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The ongoing debate over shark fin soup continues in California with proposed legislation which aims to curtail the import of fins and prevent the brutal practice of “finning”. Currently, it is illegal to bring in sharks without the fins, but a loophole exists which allows for the import of fins from countries such as China and Mexico, where animal protection legislation is lax or non-existent. If passed, California would join Hawaii in the efforts to prevent shark fins from making it into the soup bowl.  The New York Times recently reported on the issue from California, bringing to light many different viewpoints from the Asian community.

I admire many of the opinions expressed by many of the first generation Americans quoted in this article. It is hard to go against family tradition, especially notoriously traditional Asian families. The concerns they express – environmental and ethical – are backed by science and fact. Finning is cruel and wasteful. Finning not only causes the pain of amputation but also condemns the animal to die slowly, either from suffocation or from being defenselessly picked apart by opportunistic scavengers. Ecologically, the removal of the top ocean predator would be devastating in terms of balance.

In contrast, many of the arguments put forth by their elders seem petty if not downright foolish – the notion that we should be free to eat whatever we want, whatever the cost; the idea that tips for waiters would decrease without shark fins for soup; and so on. Pitted against damning evidence that the shark populations is on the brink of disaster, it is hard to find any respect for this viewpoint.

Many groups have used “culture” as reasons for continuing destructive practices – usually in relation to hunting and eating. The whale hunt is another example. Though perhaps less vicious and less wasteful, it ignores the fact that we are still willfully eating species into extinction. We forget that our technological advances and our incredible ability to kill and destroy efficiently has far outstripped that of our long ago ancestors. And for what? A small bowl of soup, gained at the expense of an animal left to die for lack of appendages?

I love Carl Zimmer.  I think he’s one of those people who just really get it… and not only does he get it, but he explains things in a way that makes other people get it.

Recently, he published an article on the Loom discussing whales and cancer, based around a recent review published in Trends in Ecology and Evolution.  The basic premise of cancer works like this:

  • Over time, cells make mistakes in DNA replication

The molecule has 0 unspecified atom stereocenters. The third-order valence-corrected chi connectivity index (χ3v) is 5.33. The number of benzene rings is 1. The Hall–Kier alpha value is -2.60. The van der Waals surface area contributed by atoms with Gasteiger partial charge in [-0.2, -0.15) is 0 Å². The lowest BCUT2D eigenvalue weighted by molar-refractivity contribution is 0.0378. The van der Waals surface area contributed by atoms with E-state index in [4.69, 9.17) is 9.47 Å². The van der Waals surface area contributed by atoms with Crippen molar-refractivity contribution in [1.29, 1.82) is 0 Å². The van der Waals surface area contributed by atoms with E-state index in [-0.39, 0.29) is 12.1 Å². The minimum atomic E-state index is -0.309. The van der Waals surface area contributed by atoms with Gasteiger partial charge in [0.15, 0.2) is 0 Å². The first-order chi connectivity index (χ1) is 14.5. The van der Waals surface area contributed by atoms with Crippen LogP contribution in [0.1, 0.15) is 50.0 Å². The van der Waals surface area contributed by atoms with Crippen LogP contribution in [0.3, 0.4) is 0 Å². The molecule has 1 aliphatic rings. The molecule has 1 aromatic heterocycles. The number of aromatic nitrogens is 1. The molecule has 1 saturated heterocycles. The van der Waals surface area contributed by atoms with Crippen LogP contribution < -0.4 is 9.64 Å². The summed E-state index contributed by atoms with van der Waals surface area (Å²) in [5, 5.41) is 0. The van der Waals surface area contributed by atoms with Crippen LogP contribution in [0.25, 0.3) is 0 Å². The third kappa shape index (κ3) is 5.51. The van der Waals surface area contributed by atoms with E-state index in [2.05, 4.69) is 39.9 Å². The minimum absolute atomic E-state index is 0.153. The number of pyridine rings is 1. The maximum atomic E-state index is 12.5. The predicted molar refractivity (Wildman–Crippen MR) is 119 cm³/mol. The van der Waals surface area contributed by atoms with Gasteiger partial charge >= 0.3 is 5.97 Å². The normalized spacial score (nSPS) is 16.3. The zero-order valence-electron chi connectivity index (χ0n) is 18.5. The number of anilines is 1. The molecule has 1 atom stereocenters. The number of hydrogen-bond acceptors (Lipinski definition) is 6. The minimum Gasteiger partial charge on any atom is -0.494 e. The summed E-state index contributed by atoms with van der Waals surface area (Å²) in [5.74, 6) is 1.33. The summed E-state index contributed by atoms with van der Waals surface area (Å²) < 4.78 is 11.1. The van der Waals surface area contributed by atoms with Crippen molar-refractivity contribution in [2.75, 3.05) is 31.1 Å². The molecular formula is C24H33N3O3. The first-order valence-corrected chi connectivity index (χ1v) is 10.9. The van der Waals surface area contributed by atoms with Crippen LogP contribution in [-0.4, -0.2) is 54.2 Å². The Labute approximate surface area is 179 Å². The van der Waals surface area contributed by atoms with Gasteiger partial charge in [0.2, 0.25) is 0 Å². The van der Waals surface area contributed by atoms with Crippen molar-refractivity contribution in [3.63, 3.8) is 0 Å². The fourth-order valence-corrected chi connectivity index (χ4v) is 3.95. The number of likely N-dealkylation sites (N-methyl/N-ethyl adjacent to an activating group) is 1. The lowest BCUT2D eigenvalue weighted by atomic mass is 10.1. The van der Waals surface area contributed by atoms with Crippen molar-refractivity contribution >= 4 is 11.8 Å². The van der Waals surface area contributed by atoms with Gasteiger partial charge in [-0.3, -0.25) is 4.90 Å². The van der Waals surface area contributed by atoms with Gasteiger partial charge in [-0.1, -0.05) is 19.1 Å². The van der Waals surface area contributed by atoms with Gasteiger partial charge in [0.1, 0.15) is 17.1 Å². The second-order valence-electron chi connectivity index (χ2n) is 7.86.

• Mistakes accumulate and eventually, mistakes will affect some vital process
  • This causes cancer

This stands to reason then, that the more cells you have and the longer you live, the more mistakes you will have, and the higher likelihood that you will have cancer.

But if you looked at blue whales, they’re HUGE.  They have a lot of cells and they can live a long time.  Indeed, according to calculations, half of all blue whales should have colorectal cancer.  By the time they reach middle age, ALL of them should be cancer-ridden.  And that’s only one type of cancer!

However, this is not the case.  Indeed, across all studied species, including humans with our often-poor health choices, cancer occurs at a rate of about 30%.  So mice, with their rapid metabolism and short life spans, get cancer at the same rate as whales, with their much slower metabolism and longer life spans.

This suggests that larger animals have evolved mechanisms against cancer that have held it at the approximately 30% mark – regardless of cell number, age or size, which is contradictory to the current paradigms of cancer as a statistical inevitability.  And if that is so, we would be better off studying how larger animals cope with cancer rather than looking at cancer in mice.

That is not to say that we should suddenly be breeding captive whales for laboratory-style research – but so little is known about the health of these animals in the first place, despite the popularity of sea mammals as aquarium entertainment.  A well sequenced genome would be the first informative step – The authors suggest studying the genome to look at differences in cancer defenses among related species with a wide range of sizes, such as whales and dolphins.  Learning more about their health and biology of these animals may yield interesting new avenues in both human health research and animal veterinary medicine.

Zimmer ends his article eloquently:

“But such an undertaking would have to overcome a lot of inertia in the world of cancer research. Cancer biologists don’t look to big animals as models to study–which is one reason there’s not a single fully-sequenced genome of a whale or a dolphin for scientists to look at. For most cancer researchers, mice are the animals of choice.

But if we want to find inspiration for cancer-fighting medicines, mice are the last animal we’d want to consider. It’s like learning how to play baseball from a bench-cooler at a Little League game, when Willie Mays is waiting to dispense his wisdom.”

Again, find the original article at The Loom.

Vacations are over-rated

If I were a boxer, there would be some damn epic music playing right now because… I’m baaaaack!  🙂

After a 2 month hiatus, I’m feeling the itch again, as yes, I do have more stuff to say about science and damn it, people are going to listen!  Or at least read and perhaps click on a link once in a while.  I was also partially inspired to come back due to my impending employment in a microbiology lab doing bioinformatics work over the summer. I’m really excited about this opportunity and hopefully I’ll be learning lots.

While I have not been writing for AlbinoMouse, I have been busy writing!  Please check out my current venture, The Outlier Model.  It’s a blog written with my partner about personal finance and living simply.  I’ve also been writing for the Stem Cell Network on homing and attraction in hematopoietic stem cells and news and events in ESC policy.  I’ll be updating AlbinoMouse more regularly again, so please come back and visit.

Cheers – I missed you!

After a busy holidays and a busy return to the working world, I am finally back to writing!  The fact that I seem to have broken my space key on my laptop did not help to speed my return nor did my habit of picking up more work than I can handle.  But here I am and now I have some good and bad news.

When I first started AlbinoMouse, I hoped to accomplish several things:

  1. Establish myself as a writer
  2. Re-connect with the things I love about science